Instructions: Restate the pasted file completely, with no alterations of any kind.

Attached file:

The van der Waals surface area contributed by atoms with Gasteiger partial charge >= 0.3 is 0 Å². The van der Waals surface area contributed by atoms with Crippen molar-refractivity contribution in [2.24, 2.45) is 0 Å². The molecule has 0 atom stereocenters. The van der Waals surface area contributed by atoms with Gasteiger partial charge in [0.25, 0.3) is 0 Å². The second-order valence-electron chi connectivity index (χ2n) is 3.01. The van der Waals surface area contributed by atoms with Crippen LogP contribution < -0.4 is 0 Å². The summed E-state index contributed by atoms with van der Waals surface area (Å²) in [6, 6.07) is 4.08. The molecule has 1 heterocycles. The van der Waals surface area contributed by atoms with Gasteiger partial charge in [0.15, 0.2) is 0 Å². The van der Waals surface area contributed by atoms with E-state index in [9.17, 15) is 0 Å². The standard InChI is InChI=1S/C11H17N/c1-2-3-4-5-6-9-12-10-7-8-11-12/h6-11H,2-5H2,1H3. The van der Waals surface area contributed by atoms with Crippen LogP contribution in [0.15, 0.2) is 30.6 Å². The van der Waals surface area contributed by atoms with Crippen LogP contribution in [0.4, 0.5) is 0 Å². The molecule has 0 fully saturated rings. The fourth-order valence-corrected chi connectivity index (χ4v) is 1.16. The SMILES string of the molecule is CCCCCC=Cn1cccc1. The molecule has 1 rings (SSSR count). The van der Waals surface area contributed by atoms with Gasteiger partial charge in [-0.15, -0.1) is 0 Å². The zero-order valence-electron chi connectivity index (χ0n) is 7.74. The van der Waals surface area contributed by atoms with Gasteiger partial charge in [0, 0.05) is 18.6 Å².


The van der Waals surface area contributed by atoms with Gasteiger partial charge >= 0.3 is 0 Å². The van der Waals surface area contributed by atoms with Crippen molar-refractivity contribution in [2.24, 2.45) is 0 Å². The molecule has 0 atom stereocenters. The van der Waals surface area contributed by atoms with Gasteiger partial charge in [0.25, 0.3) is 0 Å². The second-order valence-electron chi connectivity index (χ2n) is 3.01. The van der Waals surface area contributed by atoms with Crippen LogP contribution < -0.4 is 0 Å². The summed E-state index contributed by atoms with van der Waals surface area (Å²) in [6, 6.07) is 4.08. The molecule has 1 heterocycles. The van der Waals surface area contributed by atoms with Gasteiger partial charge in [0.15, 0.2) is 0 Å². The van der Waals surface area contributed by atoms with E-state index in [9.17, 15) is 0 Å². The standard InChI is InChI=1S/C11H17N/c1-2-3-4-5-6-9-12-10-7-8-11-12/h6-11H,2-5H2,1H3. The van der Waals surface area contributed by atoms with Crippen LogP contribution in [0.15, 0.2) is 30.6 Å². The van der Waals surface area contributed by atoms with Crippen LogP contribution in [0.4, 0.5) is 0 Å². The molecule has 0 fully saturated rings. The fourth-order valence-corrected chi connectivity index (χ4v) is 1.16. The SMILES string of the molecule is CCCCCC=Cn1cccc1. The molecule has 1 rings (SSSR count). The van der Waals surface area contributed by atoms with Gasteiger partial charge in [-0.15, -0.1) is 0 Å². The zero-order valence-electron chi connectivity index (χ0n) is 7.74. The van der Waals surface area contributed by atoms with Gasteiger partial charge in [0, 0.05) is 18.6 Å².